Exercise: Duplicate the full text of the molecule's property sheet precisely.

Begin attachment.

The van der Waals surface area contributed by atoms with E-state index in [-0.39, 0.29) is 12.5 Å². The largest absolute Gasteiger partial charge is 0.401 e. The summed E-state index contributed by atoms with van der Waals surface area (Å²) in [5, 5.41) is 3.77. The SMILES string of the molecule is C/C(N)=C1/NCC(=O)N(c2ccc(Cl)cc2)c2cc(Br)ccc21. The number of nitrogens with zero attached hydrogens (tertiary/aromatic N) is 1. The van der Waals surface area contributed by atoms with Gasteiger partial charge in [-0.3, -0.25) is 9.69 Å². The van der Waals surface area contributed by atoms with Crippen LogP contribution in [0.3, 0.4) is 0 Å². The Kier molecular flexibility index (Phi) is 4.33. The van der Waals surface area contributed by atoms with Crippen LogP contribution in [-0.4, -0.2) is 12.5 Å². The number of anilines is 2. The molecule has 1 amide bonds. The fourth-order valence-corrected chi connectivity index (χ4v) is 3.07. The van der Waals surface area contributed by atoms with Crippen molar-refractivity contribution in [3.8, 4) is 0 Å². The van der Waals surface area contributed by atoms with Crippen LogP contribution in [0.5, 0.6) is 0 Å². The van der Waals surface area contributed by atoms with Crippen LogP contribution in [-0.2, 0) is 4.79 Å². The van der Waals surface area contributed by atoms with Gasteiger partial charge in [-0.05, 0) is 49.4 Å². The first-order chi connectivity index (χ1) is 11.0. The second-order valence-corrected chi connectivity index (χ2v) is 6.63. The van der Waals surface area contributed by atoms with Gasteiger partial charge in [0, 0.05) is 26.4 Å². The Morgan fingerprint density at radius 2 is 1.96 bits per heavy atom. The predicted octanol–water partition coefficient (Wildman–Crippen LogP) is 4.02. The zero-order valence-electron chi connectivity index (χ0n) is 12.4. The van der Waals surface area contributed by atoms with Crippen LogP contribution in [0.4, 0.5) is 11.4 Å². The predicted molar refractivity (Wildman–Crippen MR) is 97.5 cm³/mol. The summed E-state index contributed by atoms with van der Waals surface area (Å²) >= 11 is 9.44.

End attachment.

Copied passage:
The van der Waals surface area contributed by atoms with E-state index in [-0.39, 0.29) is 12.5 Å². The largest absolute Gasteiger partial charge is 0.401 e. The summed E-state index contributed by atoms with van der Waals surface area (Å²) in [5, 5.41) is 3.77. The SMILES string of the molecule is C/C(N)=C1/NCC(=O)N(c2ccc(Cl)cc2)c2cc(Br)ccc21. The number of nitrogens with zero attached hydrogens (tertiary/aromatic N) is 1. The van der Waals surface area contributed by atoms with Gasteiger partial charge in [-0.3, -0.25) is 9.69 Å². The van der Waals surface area contributed by atoms with Crippen LogP contribution in [0.3, 0.4) is 0 Å². The Kier molecular flexibility index (Phi) is 4.33. The van der Waals surface area contributed by atoms with Crippen LogP contribution in [-0.4, -0.2) is 12.5 Å². The number of anilines is 2. The molecule has 1 amide bonds. The fourth-order valence-corrected chi connectivity index (χ4v) is 3.07. The van der Waals surface area contributed by atoms with Crippen molar-refractivity contribution in [3.8, 4) is 0 Å². The van der Waals surface area contributed by atoms with Crippen LogP contribution in [0.5, 0.6) is 0 Å². The van der Waals surface area contributed by atoms with Crippen LogP contribution in [-0.2, 0) is 4.79 Å². The van der Waals surface area contributed by atoms with Gasteiger partial charge in [-0.05, 0) is 49.4 Å². The first-order chi connectivity index (χ1) is 11.0. The second-order valence-corrected chi connectivity index (χ2v) is 6.63. The van der Waals surface area contributed by atoms with Gasteiger partial charge in [0, 0.05) is 26.4 Å². The Morgan fingerprint density at radius 2 is 1.96 bits per heavy atom. The predicted octanol–water partition coefficient (Wildman–Crippen LogP) is 4.02. The zero-order valence-electron chi connectivity index (χ0n) is 12.4. The van der Waals surface area contributed by atoms with Crippen LogP contribution in [0.4, 0.5) is 11.4 Å². The predicted molar refractivity (Wildman–Crippen MR) is 97.5 cm³/mol. The summed E-state index contributed by atoms with van der Waals surface area (Å²) >= 11 is 9.44.